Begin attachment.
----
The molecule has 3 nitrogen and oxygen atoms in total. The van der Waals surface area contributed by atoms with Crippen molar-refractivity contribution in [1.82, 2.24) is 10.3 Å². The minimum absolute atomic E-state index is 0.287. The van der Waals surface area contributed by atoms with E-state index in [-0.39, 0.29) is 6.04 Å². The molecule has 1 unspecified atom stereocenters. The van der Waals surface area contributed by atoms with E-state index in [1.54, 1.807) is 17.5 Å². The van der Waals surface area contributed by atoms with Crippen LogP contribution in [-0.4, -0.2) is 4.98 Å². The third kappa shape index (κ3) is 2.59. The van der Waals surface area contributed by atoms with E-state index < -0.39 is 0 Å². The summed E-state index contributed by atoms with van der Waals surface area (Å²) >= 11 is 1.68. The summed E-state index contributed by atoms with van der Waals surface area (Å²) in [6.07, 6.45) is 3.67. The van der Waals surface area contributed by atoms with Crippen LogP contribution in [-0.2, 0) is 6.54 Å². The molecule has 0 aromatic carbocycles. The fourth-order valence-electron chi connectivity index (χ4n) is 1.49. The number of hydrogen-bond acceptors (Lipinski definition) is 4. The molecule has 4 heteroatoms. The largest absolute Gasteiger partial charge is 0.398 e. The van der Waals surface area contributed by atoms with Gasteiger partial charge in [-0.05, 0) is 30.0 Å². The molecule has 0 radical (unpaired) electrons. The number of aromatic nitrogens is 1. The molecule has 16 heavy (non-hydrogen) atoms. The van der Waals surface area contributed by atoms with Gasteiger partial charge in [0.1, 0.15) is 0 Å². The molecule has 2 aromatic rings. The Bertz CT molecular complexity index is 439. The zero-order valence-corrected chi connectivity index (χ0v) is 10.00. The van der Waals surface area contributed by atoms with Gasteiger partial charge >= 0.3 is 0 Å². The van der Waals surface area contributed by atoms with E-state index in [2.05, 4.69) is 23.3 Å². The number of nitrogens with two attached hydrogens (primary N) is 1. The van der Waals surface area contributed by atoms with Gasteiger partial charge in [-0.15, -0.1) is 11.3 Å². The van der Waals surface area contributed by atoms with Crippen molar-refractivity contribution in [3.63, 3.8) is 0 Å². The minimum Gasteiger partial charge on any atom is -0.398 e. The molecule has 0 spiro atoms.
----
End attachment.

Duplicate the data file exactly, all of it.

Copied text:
The molecule has 3 nitrogen and oxygen atoms in total. The van der Waals surface area contributed by atoms with Crippen molar-refractivity contribution in [1.82, 2.24) is 10.3 Å². The minimum absolute atomic E-state index is 0.287. The van der Waals surface area contributed by atoms with E-state index in [-0.39, 0.29) is 6.04 Å². The molecule has 1 unspecified atom stereocenters. The van der Waals surface area contributed by atoms with E-state index in [1.54, 1.807) is 17.5 Å². The van der Waals surface area contributed by atoms with Crippen LogP contribution in [-0.4, -0.2) is 4.98 Å². The third kappa shape index (κ3) is 2.59. The van der Waals surface area contributed by atoms with E-state index < -0.39 is 0 Å². The summed E-state index contributed by atoms with van der Waals surface area (Å²) >= 11 is 1.68. The summed E-state index contributed by atoms with van der Waals surface area (Å²) in [6.07, 6.45) is 3.67. The van der Waals surface area contributed by atoms with Crippen LogP contribution in [-0.2, 0) is 6.54 Å². The molecule has 0 aromatic carbocycles. The fourth-order valence-electron chi connectivity index (χ4n) is 1.49. The number of hydrogen-bond acceptors (Lipinski definition) is 4. The molecule has 4 heteroatoms. The largest absolute Gasteiger partial charge is 0.398 e. The van der Waals surface area contributed by atoms with Gasteiger partial charge in [-0.05, 0) is 30.0 Å². The molecule has 0 radical (unpaired) electrons. The number of aromatic nitrogens is 1. The molecule has 16 heavy (non-hydrogen) atoms. The van der Waals surface area contributed by atoms with Gasteiger partial charge in [0.1, 0.15) is 0 Å². The molecule has 2 aromatic rings. The Bertz CT molecular complexity index is 439. The zero-order valence-corrected chi connectivity index (χ0v) is 10.00. The van der Waals surface area contributed by atoms with Gasteiger partial charge >= 0.3 is 0 Å². The van der Waals surface area contributed by atoms with E-state index in [2.05, 4.69) is 23.3 Å². The number of nitrogens with two attached hydrogens (primary N) is 1. The van der Waals surface area contributed by atoms with Gasteiger partial charge in [-0.15, -0.1) is 11.3 Å². The van der Waals surface area contributed by atoms with Crippen molar-refractivity contribution in [3.63, 3.8) is 0 Å². The minimum Gasteiger partial charge on any atom is -0.398 e. The molecule has 0 spiro atoms.